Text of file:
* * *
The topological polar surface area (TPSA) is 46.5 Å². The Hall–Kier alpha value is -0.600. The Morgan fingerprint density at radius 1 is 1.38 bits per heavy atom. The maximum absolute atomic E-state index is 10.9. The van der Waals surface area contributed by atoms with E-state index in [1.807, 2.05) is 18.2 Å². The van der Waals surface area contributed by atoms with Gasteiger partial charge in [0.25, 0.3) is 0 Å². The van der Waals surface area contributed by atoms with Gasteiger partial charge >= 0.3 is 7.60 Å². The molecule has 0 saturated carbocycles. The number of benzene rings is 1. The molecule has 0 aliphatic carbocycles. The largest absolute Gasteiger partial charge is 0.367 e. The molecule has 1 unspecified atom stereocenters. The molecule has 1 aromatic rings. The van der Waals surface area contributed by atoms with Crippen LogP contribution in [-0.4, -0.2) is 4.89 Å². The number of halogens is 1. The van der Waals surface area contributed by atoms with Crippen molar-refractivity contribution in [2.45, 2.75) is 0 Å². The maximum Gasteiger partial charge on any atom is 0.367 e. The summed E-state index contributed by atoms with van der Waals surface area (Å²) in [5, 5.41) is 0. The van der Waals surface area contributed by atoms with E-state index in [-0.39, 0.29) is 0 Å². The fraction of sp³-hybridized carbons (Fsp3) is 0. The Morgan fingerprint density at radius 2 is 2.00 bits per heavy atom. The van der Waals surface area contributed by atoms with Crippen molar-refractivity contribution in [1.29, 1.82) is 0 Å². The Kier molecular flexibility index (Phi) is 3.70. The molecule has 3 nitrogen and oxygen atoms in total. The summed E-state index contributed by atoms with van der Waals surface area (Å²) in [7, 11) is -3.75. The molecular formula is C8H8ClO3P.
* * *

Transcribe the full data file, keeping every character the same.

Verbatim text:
The topological polar surface area (TPSA) is 46.5 Å². The Hall–Kier alpha value is -0.600. The Morgan fingerprint density at radius 1 is 1.38 bits per heavy atom. The maximum absolute atomic E-state index is 10.9. The van der Waals surface area contributed by atoms with E-state index in [1.807, 2.05) is 18.2 Å². The van der Waals surface area contributed by atoms with Gasteiger partial charge in [0.25, 0.3) is 0 Å². The van der Waals surface area contributed by atoms with Gasteiger partial charge >= 0.3 is 7.60 Å². The molecule has 0 saturated carbocycles. The number of benzene rings is 1. The molecule has 0 aliphatic carbocycles. The largest absolute Gasteiger partial charge is 0.367 e. The molecule has 1 unspecified atom stereocenters. The molecule has 1 aromatic rings. The van der Waals surface area contributed by atoms with Crippen LogP contribution in [-0.4, -0.2) is 4.89 Å². The number of halogens is 1. The van der Waals surface area contributed by atoms with Crippen molar-refractivity contribution in [2.45, 2.75) is 0 Å². The maximum Gasteiger partial charge on any atom is 0.367 e. The summed E-state index contributed by atoms with van der Waals surface area (Å²) in [5, 5.41) is 0. The van der Waals surface area contributed by atoms with E-state index in [-0.39, 0.29) is 0 Å². The fraction of sp³-hybridized carbons (Fsp3) is 0. The Morgan fingerprint density at radius 2 is 2.00 bits per heavy atom. The van der Waals surface area contributed by atoms with Crippen molar-refractivity contribution in [1.29, 1.82) is 0 Å². The Kier molecular flexibility index (Phi) is 3.70. The molecule has 3 nitrogen and oxygen atoms in total. The summed E-state index contributed by atoms with van der Waals surface area (Å²) in [7, 11) is -3.75. The molecular formula is C8H8ClO3P.